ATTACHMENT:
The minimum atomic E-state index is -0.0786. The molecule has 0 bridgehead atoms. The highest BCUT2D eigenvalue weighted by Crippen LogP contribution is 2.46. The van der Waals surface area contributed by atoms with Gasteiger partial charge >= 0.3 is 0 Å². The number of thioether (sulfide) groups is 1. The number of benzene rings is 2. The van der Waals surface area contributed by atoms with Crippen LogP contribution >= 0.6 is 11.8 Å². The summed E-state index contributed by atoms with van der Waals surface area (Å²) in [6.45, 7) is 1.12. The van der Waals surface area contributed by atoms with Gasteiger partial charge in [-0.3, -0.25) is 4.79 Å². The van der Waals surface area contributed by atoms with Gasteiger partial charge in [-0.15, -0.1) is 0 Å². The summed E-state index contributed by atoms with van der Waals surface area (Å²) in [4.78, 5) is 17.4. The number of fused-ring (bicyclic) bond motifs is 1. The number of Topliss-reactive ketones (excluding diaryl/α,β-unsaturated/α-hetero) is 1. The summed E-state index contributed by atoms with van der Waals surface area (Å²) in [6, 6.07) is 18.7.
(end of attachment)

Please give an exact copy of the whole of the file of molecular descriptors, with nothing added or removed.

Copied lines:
The minimum atomic E-state index is -0.0786. The molecule has 0 bridgehead atoms. The highest BCUT2D eigenvalue weighted by Crippen LogP contribution is 2.46. The van der Waals surface area contributed by atoms with Gasteiger partial charge >= 0.3 is 0 Å². The number of thioether (sulfide) groups is 1. The number of benzene rings is 2. The van der Waals surface area contributed by atoms with Crippen LogP contribution >= 0.6 is 11.8 Å². The summed E-state index contributed by atoms with van der Waals surface area (Å²) in [6.45, 7) is 1.12. The van der Waals surface area contributed by atoms with Gasteiger partial charge in [-0.3, -0.25) is 4.79 Å². The van der Waals surface area contributed by atoms with Gasteiger partial charge in [-0.15, -0.1) is 0 Å². The summed E-state index contributed by atoms with van der Waals surface area (Å²) in [4.78, 5) is 17.4. The number of fused-ring (bicyclic) bond motifs is 1. The number of Topliss-reactive ketones (excluding diaryl/α,β-unsaturated/α-hetero) is 1. The summed E-state index contributed by atoms with van der Waals surface area (Å²) in [6, 6.07) is 18.7.